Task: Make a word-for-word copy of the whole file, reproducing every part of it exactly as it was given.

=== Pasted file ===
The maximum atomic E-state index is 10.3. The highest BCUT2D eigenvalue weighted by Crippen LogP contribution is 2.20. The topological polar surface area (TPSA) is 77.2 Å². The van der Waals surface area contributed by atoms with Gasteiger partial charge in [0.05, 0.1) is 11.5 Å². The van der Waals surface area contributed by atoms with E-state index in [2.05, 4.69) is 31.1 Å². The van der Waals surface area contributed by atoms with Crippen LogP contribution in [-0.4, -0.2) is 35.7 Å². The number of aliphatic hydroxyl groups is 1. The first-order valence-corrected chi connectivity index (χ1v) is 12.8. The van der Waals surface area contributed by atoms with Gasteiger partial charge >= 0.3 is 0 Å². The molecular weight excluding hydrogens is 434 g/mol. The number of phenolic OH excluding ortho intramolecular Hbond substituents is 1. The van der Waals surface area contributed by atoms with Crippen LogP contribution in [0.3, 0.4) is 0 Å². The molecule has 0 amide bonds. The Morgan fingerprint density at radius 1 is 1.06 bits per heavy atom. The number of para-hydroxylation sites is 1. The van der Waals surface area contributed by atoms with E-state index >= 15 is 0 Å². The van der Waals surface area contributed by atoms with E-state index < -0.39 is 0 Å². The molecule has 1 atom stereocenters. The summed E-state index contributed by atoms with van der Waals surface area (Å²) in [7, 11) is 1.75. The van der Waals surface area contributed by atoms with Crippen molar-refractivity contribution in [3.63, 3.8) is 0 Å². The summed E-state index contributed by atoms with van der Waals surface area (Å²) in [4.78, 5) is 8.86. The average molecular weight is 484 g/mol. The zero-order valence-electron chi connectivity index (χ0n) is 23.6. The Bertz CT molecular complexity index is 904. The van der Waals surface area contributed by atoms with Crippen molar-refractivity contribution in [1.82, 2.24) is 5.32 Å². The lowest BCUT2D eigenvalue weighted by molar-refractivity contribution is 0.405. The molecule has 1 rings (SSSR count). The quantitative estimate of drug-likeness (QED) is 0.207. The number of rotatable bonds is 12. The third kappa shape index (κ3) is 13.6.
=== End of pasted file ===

The maximum atomic E-state index is 10.3. The highest BCUT2D eigenvalue weighted by Crippen LogP contribution is 2.20. The topological polar surface area (TPSA) is 77.2 Å². The van der Waals surface area contributed by atoms with Gasteiger partial charge in [0.05, 0.1) is 11.5 Å². The van der Waals surface area contributed by atoms with E-state index in [2.05, 4.69) is 31.1 Å². The van der Waals surface area contributed by atoms with Crippen LogP contribution in [-0.4, -0.2) is 35.7 Å². The number of aliphatic hydroxyl groups is 1. The first-order valence-corrected chi connectivity index (χ1v) is 12.8. The van der Waals surface area contributed by atoms with Gasteiger partial charge >= 0.3 is 0 Å². The molecular weight excluding hydrogens is 434 g/mol. The number of phenolic OH excluding ortho intramolecular Hbond substituents is 1. The van der Waals surface area contributed by atoms with Crippen LogP contribution in [0.3, 0.4) is 0 Å². The molecule has 0 amide bonds. The Morgan fingerprint density at radius 1 is 1.06 bits per heavy atom. The number of para-hydroxylation sites is 1. The van der Waals surface area contributed by atoms with E-state index >= 15 is 0 Å². The van der Waals surface area contributed by atoms with E-state index < -0.39 is 0 Å². The molecule has 1 atom stereocenters. The summed E-state index contributed by atoms with van der Waals surface area (Å²) in [7, 11) is 1.75. The van der Waals surface area contributed by atoms with Crippen molar-refractivity contribution in [3.63, 3.8) is 0 Å². The summed E-state index contributed by atoms with van der Waals surface area (Å²) in [4.78, 5) is 8.86. The average molecular weight is 484 g/mol. The zero-order valence-electron chi connectivity index (χ0n) is 23.6. The Bertz CT molecular complexity index is 904. The van der Waals surface area contributed by atoms with Crippen molar-refractivity contribution in [1.82, 2.24) is 5.32 Å². The lowest BCUT2D eigenvalue weighted by molar-refractivity contribution is 0.405. The molecule has 1 rings (SSSR count). The quantitative estimate of drug-likeness (QED) is 0.207. The number of rotatable bonds is 12. The third kappa shape index (κ3) is 13.6.